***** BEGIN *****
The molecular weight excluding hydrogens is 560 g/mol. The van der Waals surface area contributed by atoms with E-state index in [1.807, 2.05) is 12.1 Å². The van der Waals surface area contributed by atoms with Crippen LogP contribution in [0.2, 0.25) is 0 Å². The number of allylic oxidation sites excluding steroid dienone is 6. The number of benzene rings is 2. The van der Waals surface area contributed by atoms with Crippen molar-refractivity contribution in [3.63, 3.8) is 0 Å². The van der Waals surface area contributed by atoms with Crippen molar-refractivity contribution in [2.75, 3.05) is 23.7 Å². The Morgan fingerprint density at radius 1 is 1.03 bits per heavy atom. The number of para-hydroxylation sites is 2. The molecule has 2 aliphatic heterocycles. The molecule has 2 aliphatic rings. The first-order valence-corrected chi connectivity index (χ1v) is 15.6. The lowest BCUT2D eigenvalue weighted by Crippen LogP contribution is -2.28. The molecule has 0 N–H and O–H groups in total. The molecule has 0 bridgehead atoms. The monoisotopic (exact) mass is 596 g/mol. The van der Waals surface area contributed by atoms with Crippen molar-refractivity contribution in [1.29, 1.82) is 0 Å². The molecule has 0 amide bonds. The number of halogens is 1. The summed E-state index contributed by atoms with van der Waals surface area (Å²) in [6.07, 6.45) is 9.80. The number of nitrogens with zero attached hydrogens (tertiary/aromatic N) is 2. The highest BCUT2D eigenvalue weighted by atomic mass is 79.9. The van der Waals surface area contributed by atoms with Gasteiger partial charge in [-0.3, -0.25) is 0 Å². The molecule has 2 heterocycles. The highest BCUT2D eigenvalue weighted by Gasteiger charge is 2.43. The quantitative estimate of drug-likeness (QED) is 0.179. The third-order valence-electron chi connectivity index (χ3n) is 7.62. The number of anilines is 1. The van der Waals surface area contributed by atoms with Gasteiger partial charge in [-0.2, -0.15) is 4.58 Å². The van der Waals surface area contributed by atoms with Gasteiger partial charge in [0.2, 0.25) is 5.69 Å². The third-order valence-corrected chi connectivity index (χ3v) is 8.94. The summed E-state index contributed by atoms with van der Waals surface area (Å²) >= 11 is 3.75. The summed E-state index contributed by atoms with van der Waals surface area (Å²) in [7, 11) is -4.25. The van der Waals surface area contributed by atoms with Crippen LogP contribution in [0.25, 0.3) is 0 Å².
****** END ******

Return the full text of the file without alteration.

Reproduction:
The molecular weight excluding hydrogens is 560 g/mol. The van der Waals surface area contributed by atoms with E-state index in [1.807, 2.05) is 12.1 Å². The van der Waals surface area contributed by atoms with Crippen LogP contribution in [0.2, 0.25) is 0 Å². The number of allylic oxidation sites excluding steroid dienone is 6. The number of benzene rings is 2. The van der Waals surface area contributed by atoms with Crippen molar-refractivity contribution in [3.63, 3.8) is 0 Å². The van der Waals surface area contributed by atoms with Crippen molar-refractivity contribution in [2.75, 3.05) is 23.7 Å². The Morgan fingerprint density at radius 1 is 1.03 bits per heavy atom. The number of para-hydroxylation sites is 2. The molecule has 2 aliphatic heterocycles. The molecule has 2 aliphatic rings. The first-order valence-corrected chi connectivity index (χ1v) is 15.6. The lowest BCUT2D eigenvalue weighted by Crippen LogP contribution is -2.28. The molecule has 0 N–H and O–H groups in total. The molecule has 0 bridgehead atoms. The monoisotopic (exact) mass is 596 g/mol. The van der Waals surface area contributed by atoms with Crippen molar-refractivity contribution in [1.29, 1.82) is 0 Å². The molecule has 0 amide bonds. The number of halogens is 1. The summed E-state index contributed by atoms with van der Waals surface area (Å²) in [6.07, 6.45) is 9.80. The number of nitrogens with zero attached hydrogens (tertiary/aromatic N) is 2. The highest BCUT2D eigenvalue weighted by atomic mass is 79.9. The van der Waals surface area contributed by atoms with Gasteiger partial charge in [-0.3, -0.25) is 0 Å². The molecule has 2 heterocycles. The highest BCUT2D eigenvalue weighted by Gasteiger charge is 2.43. The quantitative estimate of drug-likeness (QED) is 0.179. The third-order valence-electron chi connectivity index (χ3n) is 7.62. The number of anilines is 1. The van der Waals surface area contributed by atoms with Gasteiger partial charge in [-0.2, -0.15) is 4.58 Å². The van der Waals surface area contributed by atoms with Gasteiger partial charge in [0.2, 0.25) is 5.69 Å². The third-order valence-corrected chi connectivity index (χ3v) is 8.94. The summed E-state index contributed by atoms with van der Waals surface area (Å²) >= 11 is 3.75. The summed E-state index contributed by atoms with van der Waals surface area (Å²) in [7, 11) is -4.25. The van der Waals surface area contributed by atoms with Crippen LogP contribution in [0.25, 0.3) is 0 Å².